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by Jan Morris

Discussed August 2012

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  1. Now that you’ve read it, are you surprised that Hav was suggested for the LSF Book Discussion Group? How would you classify Hav? In her Introduction to the NYRB edition, Ursula K. LeGuin says she considers it to be science fiction. Do you agree?
  2. Regardless of how you’ve classified Hav, did you enjoy it? Why or why not?
  3. It’s often said that one of the benefits of speculative fiction is that it allows us to examine aspects of our world or our society (or of the human condition) through the guise of something else. Does Hav perform this function? If so, how?
  4. One of the hallmarks of speculative fiction is world-building. Would you consider Hav an example of successful world-building?
  5. Last Letters from Hav was written in 1985. Hav of the Myrmidons was written in 2006. How do the two parts compare?
  6. Jan Morris herself is the POV character in Hav. Would you consider this to be LGBT content?

Recognition for Hav:

  • Last Letters from Hav (1985) – shortlisted for the Booker Prize (awarded each year for the best original full-length novel, written in the English language, by a citizen of the Commonwealth of Nations, Ireland, or Zimbabwe)
  • Hav (2006) – shortlisted for the Arthur C. Clarke Award (best SF novel first published in the UK during the previous year)

Short Bio

James Morris (now Jan Morris) was born in October 1926 in Somerset, England (English mother and Welsh father). Morris served in WW2 in the 9th Queen ’s Royal Lancers. In 1945, Morris was posted to the Free Territory of Trieste during the joint Anglo-American occupation. Later, as a correspondent for The Times, he accompanied Sir Edmund Hillary on the first expedition to scale Mount Everest in 1953 and his coded message to the newspaper was released to the public on the morning of Queen Elizabeth’s coronation. Morris reported from Cyprus on the Suez Crisis in 1956, producing the first "irrefutable proof" of collusion between France and Israel in the invasion of Egyptian territory.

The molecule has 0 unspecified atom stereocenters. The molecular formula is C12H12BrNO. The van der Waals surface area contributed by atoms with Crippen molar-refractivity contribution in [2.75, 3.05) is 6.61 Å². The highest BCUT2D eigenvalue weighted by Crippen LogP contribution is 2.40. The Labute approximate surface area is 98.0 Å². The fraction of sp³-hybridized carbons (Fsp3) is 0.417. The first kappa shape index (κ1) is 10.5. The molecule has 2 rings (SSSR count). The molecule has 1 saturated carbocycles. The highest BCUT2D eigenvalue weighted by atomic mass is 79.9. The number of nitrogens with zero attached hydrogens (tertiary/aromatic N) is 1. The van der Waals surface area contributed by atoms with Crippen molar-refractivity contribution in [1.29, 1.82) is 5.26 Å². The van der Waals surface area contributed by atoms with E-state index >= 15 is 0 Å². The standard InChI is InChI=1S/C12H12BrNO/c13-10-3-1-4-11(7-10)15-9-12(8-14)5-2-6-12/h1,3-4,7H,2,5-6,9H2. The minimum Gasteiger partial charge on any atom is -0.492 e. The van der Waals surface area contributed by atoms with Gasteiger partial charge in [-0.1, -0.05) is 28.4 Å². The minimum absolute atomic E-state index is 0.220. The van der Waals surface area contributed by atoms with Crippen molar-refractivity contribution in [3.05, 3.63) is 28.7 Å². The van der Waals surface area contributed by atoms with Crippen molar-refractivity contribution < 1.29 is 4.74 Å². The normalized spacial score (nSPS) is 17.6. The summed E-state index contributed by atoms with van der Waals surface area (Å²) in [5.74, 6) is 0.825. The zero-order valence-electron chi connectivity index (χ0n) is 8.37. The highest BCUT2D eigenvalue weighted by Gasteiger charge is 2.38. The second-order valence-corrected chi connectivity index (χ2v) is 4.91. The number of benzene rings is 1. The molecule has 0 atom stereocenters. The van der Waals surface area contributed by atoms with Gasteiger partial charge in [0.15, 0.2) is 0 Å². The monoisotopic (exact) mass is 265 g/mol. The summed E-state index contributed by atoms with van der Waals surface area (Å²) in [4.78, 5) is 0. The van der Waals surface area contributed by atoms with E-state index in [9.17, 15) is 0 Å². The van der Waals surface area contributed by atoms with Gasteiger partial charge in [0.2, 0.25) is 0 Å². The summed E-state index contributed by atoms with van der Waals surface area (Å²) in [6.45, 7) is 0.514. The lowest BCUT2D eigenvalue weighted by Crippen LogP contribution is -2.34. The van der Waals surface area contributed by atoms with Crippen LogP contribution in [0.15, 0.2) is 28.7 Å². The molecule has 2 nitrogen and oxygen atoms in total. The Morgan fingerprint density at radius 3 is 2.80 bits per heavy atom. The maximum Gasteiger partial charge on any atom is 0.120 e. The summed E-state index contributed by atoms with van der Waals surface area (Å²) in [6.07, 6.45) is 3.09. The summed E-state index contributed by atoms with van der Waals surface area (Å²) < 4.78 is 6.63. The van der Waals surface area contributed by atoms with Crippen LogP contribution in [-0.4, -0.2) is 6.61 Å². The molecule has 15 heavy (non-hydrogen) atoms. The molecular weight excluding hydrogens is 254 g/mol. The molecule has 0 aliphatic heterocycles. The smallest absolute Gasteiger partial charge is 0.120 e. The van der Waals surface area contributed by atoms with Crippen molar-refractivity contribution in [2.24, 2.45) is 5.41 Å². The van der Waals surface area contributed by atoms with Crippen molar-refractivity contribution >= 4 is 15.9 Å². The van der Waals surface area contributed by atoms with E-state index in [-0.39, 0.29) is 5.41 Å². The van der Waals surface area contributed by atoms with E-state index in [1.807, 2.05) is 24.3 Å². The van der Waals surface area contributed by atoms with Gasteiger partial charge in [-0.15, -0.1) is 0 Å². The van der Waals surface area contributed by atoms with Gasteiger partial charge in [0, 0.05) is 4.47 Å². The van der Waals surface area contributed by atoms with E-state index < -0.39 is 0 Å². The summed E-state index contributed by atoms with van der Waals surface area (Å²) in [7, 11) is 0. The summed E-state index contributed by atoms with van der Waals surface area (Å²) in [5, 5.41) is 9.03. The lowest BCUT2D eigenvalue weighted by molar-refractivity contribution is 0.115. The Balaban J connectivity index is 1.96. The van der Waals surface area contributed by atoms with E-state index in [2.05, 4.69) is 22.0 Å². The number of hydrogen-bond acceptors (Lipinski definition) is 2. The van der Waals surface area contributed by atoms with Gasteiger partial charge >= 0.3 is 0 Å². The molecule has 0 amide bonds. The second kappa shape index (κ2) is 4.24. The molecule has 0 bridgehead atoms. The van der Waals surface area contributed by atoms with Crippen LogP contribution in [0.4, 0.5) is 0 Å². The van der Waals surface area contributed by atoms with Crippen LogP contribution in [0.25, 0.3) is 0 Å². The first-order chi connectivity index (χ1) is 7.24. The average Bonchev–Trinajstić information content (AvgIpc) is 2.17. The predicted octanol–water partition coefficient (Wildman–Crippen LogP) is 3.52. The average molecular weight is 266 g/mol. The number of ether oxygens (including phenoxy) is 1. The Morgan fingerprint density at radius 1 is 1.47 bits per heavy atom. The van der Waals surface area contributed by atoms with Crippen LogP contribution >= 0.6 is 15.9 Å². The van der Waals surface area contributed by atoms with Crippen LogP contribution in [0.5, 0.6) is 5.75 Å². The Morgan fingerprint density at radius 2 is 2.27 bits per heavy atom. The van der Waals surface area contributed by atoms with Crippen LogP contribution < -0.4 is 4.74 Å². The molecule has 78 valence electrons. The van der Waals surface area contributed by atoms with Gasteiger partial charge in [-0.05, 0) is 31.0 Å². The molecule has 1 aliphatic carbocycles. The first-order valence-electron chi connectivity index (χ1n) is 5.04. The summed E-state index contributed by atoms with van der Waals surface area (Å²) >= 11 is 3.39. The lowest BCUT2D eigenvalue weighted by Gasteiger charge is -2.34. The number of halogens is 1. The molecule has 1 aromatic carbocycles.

In 1949, James Morris married Elizabeth Tuckniss; they had five children together. In 1964, Morris began medical transition and in 1972 traveled to Morocco to undergo sex reassignment surgery. Doctors in Britain refused to allow the procedure unless Morris and Tuckniss divorced, which they were not prepared to do at that time. Jan Morris and Elizabeth Tuckniss divorced later but remained together; and in May 2008 they were legally reunited in a civil partnership.

Morris lives mostly in Wales. In 1999 Queen Elizabeth made her a Companion of the British Empire; and Morris accepted "out of polite respect." (She is a Welsh nationalist republican at heart.) Until the 1970s, Morris was published under her former name (James Morris). She is well-known for the "Pax Britannica Trilogy," a history of the British Empire, portraits of various cities (Oxford, Venice, Trieste, Hong Kong, NYC), and lots of travel literature.

Select Bibliography

  • Pax Britannica Trilogy
    • Heaven’s Command: An Imperial Progress (1973)
    • Pax Britannica: The Climax of Empire (1968)
    • Farewell the Trumpets: An Imperial Retreat (1978)
  • Coast to Coast (1956)
  • Venice (1960)
  • The Venetian Empire (1980)
  • The Matter of Wales (1984)
  • Hong Kong (1988)
  • Trieste and the Meaning of Nowhere (2001)
  • A Writer’s House in Wales (2002)
  • The World: Life and Travel 1950-2000 (2003)
  • Contact! A Book of Encounters (2010)
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